2009 Scion xB 5-door

Overview:

This week we’re looking at the 2009 Scion xB 5-door small wagon. Like me lots of people I talked with about the Scion felt the early versions were really ugly. The sharp boxy edges just didn’t do it for most folks. Today’s more rounded edges soften the look and less like a gang bangers car. The gay community adopted the Saab for unknown reasons and it is interesting how cars have become an integral part of our lives and how they often define us.

The Scion has blended into the competition a little more with the 2009 and in fact it is much like its cousin the Honda Element. It sits even lower than the Element and in part the low to the ground design of both is what puts them in the Wagon category rather than an SUV class.

What surprised me from the outset with the two vehicles is the broad acceptance of the design. Young and old alike have embraced the look. I believe for different reasons however. Young people like to be different – period! Older folks like the practicality of the design. When the Element came on the scene Honda felt it would appeal to the older buyer since it was easy to get in and out of. It was simple and could even be hosed out for easy cleaning. Just open the doors on both sides and the ‘suicide door’ configuration make it look like you could drive a truck thru it.

I guess the generations are not as far apart as you might think.

General Info:

Parts –  Japan

Assembly – Japan

Class:  – Small Wagon

Cars: – tC, xB, xD

Opinion:

As car companies come and go cars have always been repaired and maintained. The history of the automobile should help us to get a grip on the fact that losing dealerships may in fact be a Good Thing. Have you ever experienced the cost to do anything at a dealership? Not a pretty picture at the check out counter. Bring more than one credit card because you shouldn’t carry that much cash around on your person.

As some of you know I experienced first hand the difference between the dealer and the independent repair facility. Why – because I was an owner of an independent mostly foreign and some domestic repair shop. We also had a body shop and I learned how BMW, Jag and Mercedes Benz owners would drop in as if we were an Oasis in the desert.

The point is simply this. If you have any trepidation about buying any car because they may not be around next year forget the worry – buy the car you want or need and know with confidence independents have been fixing cars abandoned by their parents for a hundred years now.

Handling & Performance:

The Scion is comfortable and has good stability in part because of the lower center of gravity. It is fast and because of its smooth ride you tend to drive faster than you should. That fact is sufficient reason why you always include ‘cruise control’ when you buy a car. Simply set the speed and forget it and you’ll avoid your, not so friendly, highway tax collectors.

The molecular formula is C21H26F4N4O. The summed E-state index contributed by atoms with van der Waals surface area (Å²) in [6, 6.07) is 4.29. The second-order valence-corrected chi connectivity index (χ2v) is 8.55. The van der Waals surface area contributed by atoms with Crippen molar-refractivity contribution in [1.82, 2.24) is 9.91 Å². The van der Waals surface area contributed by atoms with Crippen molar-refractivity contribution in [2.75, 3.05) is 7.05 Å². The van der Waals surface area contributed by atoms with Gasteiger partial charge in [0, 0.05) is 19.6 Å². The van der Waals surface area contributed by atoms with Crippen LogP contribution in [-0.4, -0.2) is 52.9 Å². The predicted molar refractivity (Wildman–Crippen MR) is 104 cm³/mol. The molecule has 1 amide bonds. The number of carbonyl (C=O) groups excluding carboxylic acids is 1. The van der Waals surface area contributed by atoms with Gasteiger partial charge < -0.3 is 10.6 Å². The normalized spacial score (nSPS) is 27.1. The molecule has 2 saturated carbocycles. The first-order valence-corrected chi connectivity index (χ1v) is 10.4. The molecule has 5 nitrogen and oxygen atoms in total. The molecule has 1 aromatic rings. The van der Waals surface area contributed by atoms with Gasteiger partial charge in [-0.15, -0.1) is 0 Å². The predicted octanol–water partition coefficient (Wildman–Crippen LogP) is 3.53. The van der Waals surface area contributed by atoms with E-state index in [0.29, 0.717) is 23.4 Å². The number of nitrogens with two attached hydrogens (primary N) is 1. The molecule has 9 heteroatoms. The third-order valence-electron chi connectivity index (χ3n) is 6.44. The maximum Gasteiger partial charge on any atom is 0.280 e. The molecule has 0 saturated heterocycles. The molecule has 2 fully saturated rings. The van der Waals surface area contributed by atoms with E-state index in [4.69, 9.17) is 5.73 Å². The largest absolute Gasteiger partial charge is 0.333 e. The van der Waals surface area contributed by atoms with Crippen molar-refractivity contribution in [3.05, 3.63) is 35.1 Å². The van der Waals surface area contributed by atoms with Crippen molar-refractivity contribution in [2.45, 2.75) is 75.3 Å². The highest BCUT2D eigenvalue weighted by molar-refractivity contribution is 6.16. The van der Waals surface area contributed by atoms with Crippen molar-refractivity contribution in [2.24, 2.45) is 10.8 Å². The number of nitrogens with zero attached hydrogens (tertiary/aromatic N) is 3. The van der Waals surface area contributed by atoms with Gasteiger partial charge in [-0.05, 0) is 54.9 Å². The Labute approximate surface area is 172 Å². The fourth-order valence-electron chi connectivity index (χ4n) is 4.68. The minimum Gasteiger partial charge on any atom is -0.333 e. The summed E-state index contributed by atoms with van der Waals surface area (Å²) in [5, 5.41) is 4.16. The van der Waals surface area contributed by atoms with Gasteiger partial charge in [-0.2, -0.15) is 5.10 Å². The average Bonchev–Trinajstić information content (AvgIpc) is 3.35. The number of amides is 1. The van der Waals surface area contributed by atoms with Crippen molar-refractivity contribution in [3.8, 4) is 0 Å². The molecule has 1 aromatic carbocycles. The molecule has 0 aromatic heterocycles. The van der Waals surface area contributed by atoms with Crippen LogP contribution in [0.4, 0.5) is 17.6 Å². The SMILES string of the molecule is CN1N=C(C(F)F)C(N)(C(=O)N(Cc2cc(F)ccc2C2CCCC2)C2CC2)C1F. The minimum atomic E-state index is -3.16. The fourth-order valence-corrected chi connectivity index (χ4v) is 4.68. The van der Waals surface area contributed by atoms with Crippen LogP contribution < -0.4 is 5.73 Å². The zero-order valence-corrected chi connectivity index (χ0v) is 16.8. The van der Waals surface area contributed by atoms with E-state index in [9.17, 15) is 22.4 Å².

Styling:

Another comparison where the Honda Element is more thoughtfully crafted than many similar vehicles is the rear ‘theater seating’. Scion doesn’t incorporate that design feature, and although it may seem like a small thing, when you try it you will love it. Correction – your passengers will love it.

Some Curb Weight comparisons: Scion 3026 lbs; Element 3352 lbs; PT Cruiser 3070; Kia Rio 2568 lbs; Chevrolet HHR 3155; Dodge Caliber 3052;

Small and large SUV examples: Ford Escape 3229 lbs; Cadillac Escalade 5511 lbs.

In the style department however the winner has to be the PT Cruiser from Chrysler. It simply stands out in the crowd and if you ask ‘mirror mirror on the wall…’ it is the prettiest one of all.

Fit and Finish:

Not bad and for this price point car it is quite good. You expect exceptional assembly from Japanese car makers and because they have set the bar so high the competition has met the challenge and none are really poorly assembled. To get to the really ‘exceptional’ level you must triple the price point, so I can’t get too excited about looser tolerances for the purchase price in this class.

Cost:

Very good car for the money.

Conveniences and comfort:

Very good.

Consumer Recommendation:

Nice selection to choose from in this economy class of small wagons. I’ve tested most but have not been in the Ford Transit Connect or the Nissan Cube. Good stuff.

Recognized Competition:

Scion xB $16-17,000, Pontiac Vibe $16-21,000, Mazda 5 $18-23,000, Chrysler PT Cruiser $18-25,000, Honda Fit $15-19,000, Suzuki SX4 Crossover $16-19,000, Kia Rio5 $13-14,000, Kia Rondo $17-22,000, Nissan Versa $10-16,000, Kia Soul $13-17,000, Dodge Caliber $16-25,000, Ford Transit Connect $21-22,000, Nissan Cube $14-19,000, Chevrolet HHR  $19-25,000, Toyota Matrix $17-22,000.

Good News:

Good fuel economy, nice ride and well priced.

Bad News:

Light weight class that concern many.

Standard Equipment:

2.4 liter 158 hp 4 cylinder engine, 4-speed auto trans, electronic power steering, 4-wheel power ABS disc brakes with brake force distribution, sport tuned independent MacPherson front strut and rear torsion beam suspension, stability control with traction control, front – side and side curtain airbags, tire pressure monitoring, power mirrors, front and rear washer wipers, front bucket and rear split fold flat seats, cruise control, air conditioning, audio with CD, 6 speakers, iPod connector, power windows and locks, remote keyless entry, privacy glass and tilt steering wheel with audio controls.

Gas Stats:

$2.43/ Gal avg. May 14, ‘09

www.fueleconomy.gov

for more information.

22 City and 28 Highway MPG

Pricing:

MSRP $16,700.

Your comments are welcomed. My e-mail is joe@autolove.com
Copyright © 2014 – An Automotive Love Affair.

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